Yet there is opportunity in all this, if we can grasp it. Whilst we now have to develop new sets of trade rules with a whole host of countries, then we would do well to take note of some serious inadequacies in our existing systems. Take the food system, for example. James Rebanks, a shepherd from the Lake District, recently travelled through Kentucky and witnessed the tragic decline of rural areas there. His article in the New York Times pointed to the fact that we have all colluded in the process of driving down food prices such that traditional farmers can hardly make a living[1].  Another way of putting this would be to point out that we have allowed supermarkets to dominate our food system, force suppliers into a dependent position, drive food prices down and duck a whole range of social and environmental problems that the supermarkets are responsible for creating.

The great difficulty with today’s context is that the free traders will look for less rules as a rule of thumb, because they do not adequately appreciate the positive benefits of trading rules. What they might best consider is not less rules in principle, but wiser rules. Only wiser rules can create the economic conditions for genuine well-being and long term harmony with the earth.

This is the political struggle that we must now engage with.

[1] Thanks to Bristol Food Network for this reference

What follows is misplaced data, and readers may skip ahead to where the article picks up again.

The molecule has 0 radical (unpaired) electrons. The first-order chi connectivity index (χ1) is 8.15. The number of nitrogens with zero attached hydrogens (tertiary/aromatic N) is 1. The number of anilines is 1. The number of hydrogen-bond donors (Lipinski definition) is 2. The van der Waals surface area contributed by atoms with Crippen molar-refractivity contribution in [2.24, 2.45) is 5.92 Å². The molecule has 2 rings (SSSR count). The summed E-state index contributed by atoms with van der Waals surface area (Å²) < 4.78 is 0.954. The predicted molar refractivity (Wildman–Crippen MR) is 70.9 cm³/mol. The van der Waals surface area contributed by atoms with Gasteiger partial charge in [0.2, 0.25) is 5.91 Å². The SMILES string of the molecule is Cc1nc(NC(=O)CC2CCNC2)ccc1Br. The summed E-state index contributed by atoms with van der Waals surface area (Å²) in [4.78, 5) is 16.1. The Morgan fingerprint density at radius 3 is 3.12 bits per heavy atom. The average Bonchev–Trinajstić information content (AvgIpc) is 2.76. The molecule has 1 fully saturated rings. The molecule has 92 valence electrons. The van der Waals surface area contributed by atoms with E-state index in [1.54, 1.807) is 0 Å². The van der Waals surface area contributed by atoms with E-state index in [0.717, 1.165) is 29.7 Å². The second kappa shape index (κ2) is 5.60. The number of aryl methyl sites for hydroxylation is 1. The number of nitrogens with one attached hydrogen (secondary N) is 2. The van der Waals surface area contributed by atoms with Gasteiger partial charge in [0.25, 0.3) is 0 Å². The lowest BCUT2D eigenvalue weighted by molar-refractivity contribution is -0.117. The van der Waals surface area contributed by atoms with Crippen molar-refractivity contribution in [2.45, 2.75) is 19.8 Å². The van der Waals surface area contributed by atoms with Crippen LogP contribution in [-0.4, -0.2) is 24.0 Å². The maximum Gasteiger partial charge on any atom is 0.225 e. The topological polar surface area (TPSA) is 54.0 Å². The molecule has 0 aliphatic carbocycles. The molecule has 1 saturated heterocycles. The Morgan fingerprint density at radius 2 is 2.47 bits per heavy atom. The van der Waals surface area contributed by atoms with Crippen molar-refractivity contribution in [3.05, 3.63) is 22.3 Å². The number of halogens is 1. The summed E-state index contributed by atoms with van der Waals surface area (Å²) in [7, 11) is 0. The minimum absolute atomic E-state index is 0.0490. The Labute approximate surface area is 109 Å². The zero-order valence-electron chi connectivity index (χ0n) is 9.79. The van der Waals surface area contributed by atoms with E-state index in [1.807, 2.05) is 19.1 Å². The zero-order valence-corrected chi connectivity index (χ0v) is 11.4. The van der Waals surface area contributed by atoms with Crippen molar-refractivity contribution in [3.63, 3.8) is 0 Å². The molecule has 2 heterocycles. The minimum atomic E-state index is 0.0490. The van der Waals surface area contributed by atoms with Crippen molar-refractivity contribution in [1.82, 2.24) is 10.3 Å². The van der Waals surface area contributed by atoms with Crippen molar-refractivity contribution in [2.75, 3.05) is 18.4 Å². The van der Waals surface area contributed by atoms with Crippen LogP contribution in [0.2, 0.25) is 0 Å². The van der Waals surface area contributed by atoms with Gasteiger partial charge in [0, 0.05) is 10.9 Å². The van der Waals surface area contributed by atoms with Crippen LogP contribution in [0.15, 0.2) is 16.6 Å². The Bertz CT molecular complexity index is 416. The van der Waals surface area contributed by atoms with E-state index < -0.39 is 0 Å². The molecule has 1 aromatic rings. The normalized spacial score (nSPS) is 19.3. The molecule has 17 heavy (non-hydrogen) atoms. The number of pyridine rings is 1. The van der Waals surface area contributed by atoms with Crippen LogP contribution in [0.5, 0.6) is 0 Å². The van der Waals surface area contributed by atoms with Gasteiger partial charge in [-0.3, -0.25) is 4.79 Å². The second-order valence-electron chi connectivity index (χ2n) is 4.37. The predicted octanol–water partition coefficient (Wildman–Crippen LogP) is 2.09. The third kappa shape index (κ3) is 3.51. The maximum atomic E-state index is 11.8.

A Riff on Colour

cowparsleysmIt is the enchantment of the artist and the joy of the walker, the bright spring green and the deep azure sky. We are enriched by colour. We are captivated by colour. But is it real? Silly question says the artist. Or not so silly. Come with me.

Let’s think about our perception of colour and what it depends on. Colour does not exist by itself in the way that a tree does. Colour is perceived through an eye that carries a set of colour sensitive photoreceptors. Those who are ‘colour blind’ know this well.

The perception of colour also depends on a conscious mind that is able to interpret what it sees. We must assume that the perception of colour dies when the brain dies.

So we have the eye and the conscious mind as two dependencies determining the reality of colour. Yet there is more. Without light there is no colour. There is no colour in a darkened room and there would be no colour in the natural world if it were not for the sun.